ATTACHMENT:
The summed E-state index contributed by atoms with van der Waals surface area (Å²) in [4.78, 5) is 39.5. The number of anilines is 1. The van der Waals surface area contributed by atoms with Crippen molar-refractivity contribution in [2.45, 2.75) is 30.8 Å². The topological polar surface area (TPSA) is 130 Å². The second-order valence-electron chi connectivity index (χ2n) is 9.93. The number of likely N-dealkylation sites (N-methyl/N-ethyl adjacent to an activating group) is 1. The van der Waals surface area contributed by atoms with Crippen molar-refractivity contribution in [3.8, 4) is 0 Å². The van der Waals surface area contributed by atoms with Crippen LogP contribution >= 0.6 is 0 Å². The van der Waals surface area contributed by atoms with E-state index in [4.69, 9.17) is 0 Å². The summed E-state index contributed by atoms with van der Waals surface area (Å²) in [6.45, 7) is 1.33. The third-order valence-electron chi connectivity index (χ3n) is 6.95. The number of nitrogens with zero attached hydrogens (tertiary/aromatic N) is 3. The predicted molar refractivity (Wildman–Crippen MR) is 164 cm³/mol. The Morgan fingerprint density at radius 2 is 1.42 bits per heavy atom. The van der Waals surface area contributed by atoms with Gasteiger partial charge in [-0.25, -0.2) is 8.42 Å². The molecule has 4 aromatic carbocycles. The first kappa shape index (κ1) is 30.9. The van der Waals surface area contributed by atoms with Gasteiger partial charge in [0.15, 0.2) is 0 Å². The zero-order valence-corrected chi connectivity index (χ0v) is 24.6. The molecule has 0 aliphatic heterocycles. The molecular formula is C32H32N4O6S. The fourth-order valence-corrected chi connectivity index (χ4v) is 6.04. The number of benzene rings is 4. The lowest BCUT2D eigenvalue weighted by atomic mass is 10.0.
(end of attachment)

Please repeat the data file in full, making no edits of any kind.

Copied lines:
The summed E-state index contributed by atoms with van der Waals surface area (Å²) in [4.78, 5) is 39.5. The number of anilines is 1. The van der Waals surface area contributed by atoms with Crippen molar-refractivity contribution in [2.45, 2.75) is 30.8 Å². The topological polar surface area (TPSA) is 130 Å². The second-order valence-electron chi connectivity index (χ2n) is 9.93. The number of likely N-dealkylation sites (N-methyl/N-ethyl adjacent to an activating group) is 1. The van der Waals surface area contributed by atoms with Crippen molar-refractivity contribution in [3.8, 4) is 0 Å². The van der Waals surface area contributed by atoms with Crippen LogP contribution >= 0.6 is 0 Å². The van der Waals surface area contributed by atoms with E-state index in [4.69, 9.17) is 0 Å². The summed E-state index contributed by atoms with van der Waals surface area (Å²) in [6.45, 7) is 1.33. The third-order valence-electron chi connectivity index (χ3n) is 6.95. The number of nitrogens with zero attached hydrogens (tertiary/aromatic N) is 3. The predicted molar refractivity (Wildman–Crippen MR) is 164 cm³/mol. The Morgan fingerprint density at radius 2 is 1.42 bits per heavy atom. The van der Waals surface area contributed by atoms with Gasteiger partial charge in [-0.25, -0.2) is 8.42 Å². The molecule has 4 aromatic carbocycles. The first kappa shape index (κ1) is 30.9. The van der Waals surface area contributed by atoms with Gasteiger partial charge in [0.15, 0.2) is 0 Å². The zero-order valence-corrected chi connectivity index (χ0v) is 24.6. The molecule has 0 aliphatic heterocycles. The molecular formula is C32H32N4O6S. The fourth-order valence-corrected chi connectivity index (χ4v) is 6.04. The number of benzene rings is 4. The lowest BCUT2D eigenvalue weighted by atomic mass is 10.0.